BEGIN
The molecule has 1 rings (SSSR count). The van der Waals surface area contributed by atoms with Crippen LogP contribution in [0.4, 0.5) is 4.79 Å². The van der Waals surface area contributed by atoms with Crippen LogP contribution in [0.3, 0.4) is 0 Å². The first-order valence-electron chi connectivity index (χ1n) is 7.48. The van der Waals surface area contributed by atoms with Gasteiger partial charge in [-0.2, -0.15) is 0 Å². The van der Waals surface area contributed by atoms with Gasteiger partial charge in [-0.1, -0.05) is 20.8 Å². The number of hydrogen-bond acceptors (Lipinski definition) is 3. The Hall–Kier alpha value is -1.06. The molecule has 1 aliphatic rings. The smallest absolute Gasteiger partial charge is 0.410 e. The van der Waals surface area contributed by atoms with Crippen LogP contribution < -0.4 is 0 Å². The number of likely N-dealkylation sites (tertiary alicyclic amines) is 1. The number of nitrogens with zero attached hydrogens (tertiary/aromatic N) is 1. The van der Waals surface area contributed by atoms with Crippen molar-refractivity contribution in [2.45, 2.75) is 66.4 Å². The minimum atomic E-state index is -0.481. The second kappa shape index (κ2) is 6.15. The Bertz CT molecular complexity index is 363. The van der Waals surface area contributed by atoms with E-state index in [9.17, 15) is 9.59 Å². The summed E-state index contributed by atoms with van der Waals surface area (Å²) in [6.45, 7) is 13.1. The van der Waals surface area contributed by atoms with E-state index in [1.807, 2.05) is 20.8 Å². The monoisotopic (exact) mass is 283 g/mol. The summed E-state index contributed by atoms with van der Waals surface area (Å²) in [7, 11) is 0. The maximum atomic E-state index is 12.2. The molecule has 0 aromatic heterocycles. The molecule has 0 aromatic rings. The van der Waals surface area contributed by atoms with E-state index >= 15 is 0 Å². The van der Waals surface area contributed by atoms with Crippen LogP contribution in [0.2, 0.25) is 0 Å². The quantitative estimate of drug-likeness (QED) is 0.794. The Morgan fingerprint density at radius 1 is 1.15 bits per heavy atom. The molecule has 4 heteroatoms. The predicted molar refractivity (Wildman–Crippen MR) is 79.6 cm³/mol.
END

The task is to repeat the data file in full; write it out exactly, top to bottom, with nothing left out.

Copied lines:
The molecule has 1 rings (SSSR count). The van der Waals surface area contributed by atoms with Crippen LogP contribution in [0.4, 0.5) is 4.79 Å². The van der Waals surface area contributed by atoms with Crippen LogP contribution in [0.3, 0.4) is 0 Å². The first-order valence-electron chi connectivity index (χ1n) is 7.48. The van der Waals surface area contributed by atoms with Gasteiger partial charge in [-0.2, -0.15) is 0 Å². The van der Waals surface area contributed by atoms with Gasteiger partial charge in [-0.1, -0.05) is 20.8 Å². The number of hydrogen-bond acceptors (Lipinski definition) is 3. The Hall–Kier alpha value is -1.06. The molecule has 1 aliphatic rings. The smallest absolute Gasteiger partial charge is 0.410 e. The van der Waals surface area contributed by atoms with Crippen LogP contribution < -0.4 is 0 Å². The number of likely N-dealkylation sites (tertiary alicyclic amines) is 1. The number of nitrogens with zero attached hydrogens (tertiary/aromatic N) is 1. The van der Waals surface area contributed by atoms with Crippen molar-refractivity contribution in [2.45, 2.75) is 66.4 Å². The minimum atomic E-state index is -0.481. The second kappa shape index (κ2) is 6.15. The Bertz CT molecular complexity index is 363. The van der Waals surface area contributed by atoms with E-state index in [9.17, 15) is 9.59 Å². The summed E-state index contributed by atoms with van der Waals surface area (Å²) in [6.45, 7) is 13.1. The van der Waals surface area contributed by atoms with E-state index in [1.807, 2.05) is 20.8 Å². The monoisotopic (exact) mass is 283 g/mol. The summed E-state index contributed by atoms with van der Waals surface area (Å²) in [7, 11) is 0. The maximum atomic E-state index is 12.2. The molecule has 0 aromatic heterocycles. The molecule has 0 aromatic rings. The van der Waals surface area contributed by atoms with E-state index >= 15 is 0 Å². The van der Waals surface area contributed by atoms with Crippen LogP contribution in [0.2, 0.25) is 0 Å². The quantitative estimate of drug-likeness (QED) is 0.794. The Morgan fingerprint density at radius 1 is 1.15 bits per heavy atom. The molecule has 4 heteroatoms. The predicted molar refractivity (Wildman–Crippen MR) is 79.6 cm³/mol.